Wrongful Termination

To most people, steady employment is a necessity of life. Stable employment provides financial security and a basis for raising a family and sending children to college. Unfortunately, people are frequently terminated for unlawful reasons. While employers generally have the right to terminate employees, a termination may be a ‘wrongful termination’ for which the employer is liable for damages.

The definition of wrongful termination is broad, and a wrongful termination may be found under a variety of facts.

Generally, California law follows the ‘at-will’ employment doctrine. Under this doctrine, an employer may terminate or demote an at-will employee with or without just cause. It also means you can quit for any reason at all.

What is Wrongful Termination?

To be considered a ‘wrongful termination’ under the law, the termination must violate some fundamental public policy. Termination must violate a statute, regulation, or constitutional provision.

Here are a few examples of wrongful termination:

  • An employer directs a worker to violate a law or regulation. The employer cannot legally fire the employee for refusing to break the law.
  • An employee is terminated because the employee complains about what he or she reasonably perceives as a violation of law, such as a failure to pay overtime, failure to provide lunch breaks, failure to provide family or medical leave, late-payment of salary or wages, or workplace safety issues.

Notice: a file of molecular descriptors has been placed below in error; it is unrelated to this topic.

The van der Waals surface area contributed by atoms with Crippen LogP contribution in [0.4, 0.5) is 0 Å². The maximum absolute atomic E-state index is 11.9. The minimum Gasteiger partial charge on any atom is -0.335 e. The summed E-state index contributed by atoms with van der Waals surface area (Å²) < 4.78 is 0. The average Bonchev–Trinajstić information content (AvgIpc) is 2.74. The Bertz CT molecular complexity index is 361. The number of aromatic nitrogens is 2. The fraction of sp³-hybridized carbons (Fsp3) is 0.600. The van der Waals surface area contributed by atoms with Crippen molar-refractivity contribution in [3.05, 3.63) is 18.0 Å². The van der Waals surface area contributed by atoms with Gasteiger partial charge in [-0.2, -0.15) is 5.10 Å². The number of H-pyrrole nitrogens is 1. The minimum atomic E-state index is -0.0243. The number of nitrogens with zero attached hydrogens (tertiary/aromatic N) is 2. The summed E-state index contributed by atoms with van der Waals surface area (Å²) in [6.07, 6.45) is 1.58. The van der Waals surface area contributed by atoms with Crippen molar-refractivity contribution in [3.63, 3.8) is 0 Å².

• An employee is fired in retaliation for being a ‘whistle blower’ is an actionable claim for wrongful termination.
  • An employee is fired based on some form of discrimination such as race, religion, age, sex, disability, sexual orientation or national origin.

Our extensive experience enables us to provide clients with the quality representation they need when pursuing a wrongful termination claim against their employer.

Contact Donahoo & Associates, PC Today to Set Up a Free Consultation.

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